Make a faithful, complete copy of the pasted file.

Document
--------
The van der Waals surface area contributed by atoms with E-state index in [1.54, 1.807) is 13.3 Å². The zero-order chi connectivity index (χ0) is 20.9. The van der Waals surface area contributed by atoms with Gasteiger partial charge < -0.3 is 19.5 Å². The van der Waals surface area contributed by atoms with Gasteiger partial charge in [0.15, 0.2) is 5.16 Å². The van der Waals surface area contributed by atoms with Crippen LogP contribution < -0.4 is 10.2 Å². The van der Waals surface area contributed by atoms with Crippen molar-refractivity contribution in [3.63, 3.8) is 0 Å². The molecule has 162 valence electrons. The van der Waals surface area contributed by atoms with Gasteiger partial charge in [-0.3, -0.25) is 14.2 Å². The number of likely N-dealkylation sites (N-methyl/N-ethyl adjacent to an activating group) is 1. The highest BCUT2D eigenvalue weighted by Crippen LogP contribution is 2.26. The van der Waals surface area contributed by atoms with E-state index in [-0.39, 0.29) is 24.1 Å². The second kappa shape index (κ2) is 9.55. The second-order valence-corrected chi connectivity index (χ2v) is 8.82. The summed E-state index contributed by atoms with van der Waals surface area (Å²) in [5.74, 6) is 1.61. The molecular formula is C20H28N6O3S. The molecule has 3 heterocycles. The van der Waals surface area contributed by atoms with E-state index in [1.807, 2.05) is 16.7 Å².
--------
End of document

The van der Waals surface area contributed by atoms with E-state index in [1.54, 1.807) is 13.3 Å². The zero-order chi connectivity index (χ0) is 20.9. The van der Waals surface area contributed by atoms with Gasteiger partial charge < -0.3 is 19.5 Å². The van der Waals surface area contributed by atoms with Gasteiger partial charge in [0.15, 0.2) is 5.16 Å². The van der Waals surface area contributed by atoms with Crippen LogP contribution < -0.4 is 10.2 Å². The van der Waals surface area contributed by atoms with Crippen molar-refractivity contribution in [3.63, 3.8) is 0 Å². The molecule has 162 valence electrons. The van der Waals surface area contributed by atoms with Gasteiger partial charge in [-0.3, -0.25) is 14.2 Å². The number of likely N-dealkylation sites (N-methyl/N-ethyl adjacent to an activating group) is 1. The highest BCUT2D eigenvalue weighted by Crippen LogP contribution is 2.26. The van der Waals surface area contributed by atoms with E-state index in [-0.39, 0.29) is 24.1 Å². The second kappa shape index (κ2) is 9.55. The second-order valence-corrected chi connectivity index (χ2v) is 8.82. The summed E-state index contributed by atoms with van der Waals surface area (Å²) in [5.74, 6) is 1.61. The molecular formula is C20H28N6O3S. The molecule has 3 heterocycles. The van der Waals surface area contributed by atoms with E-state index in [1.807, 2.05) is 16.7 Å².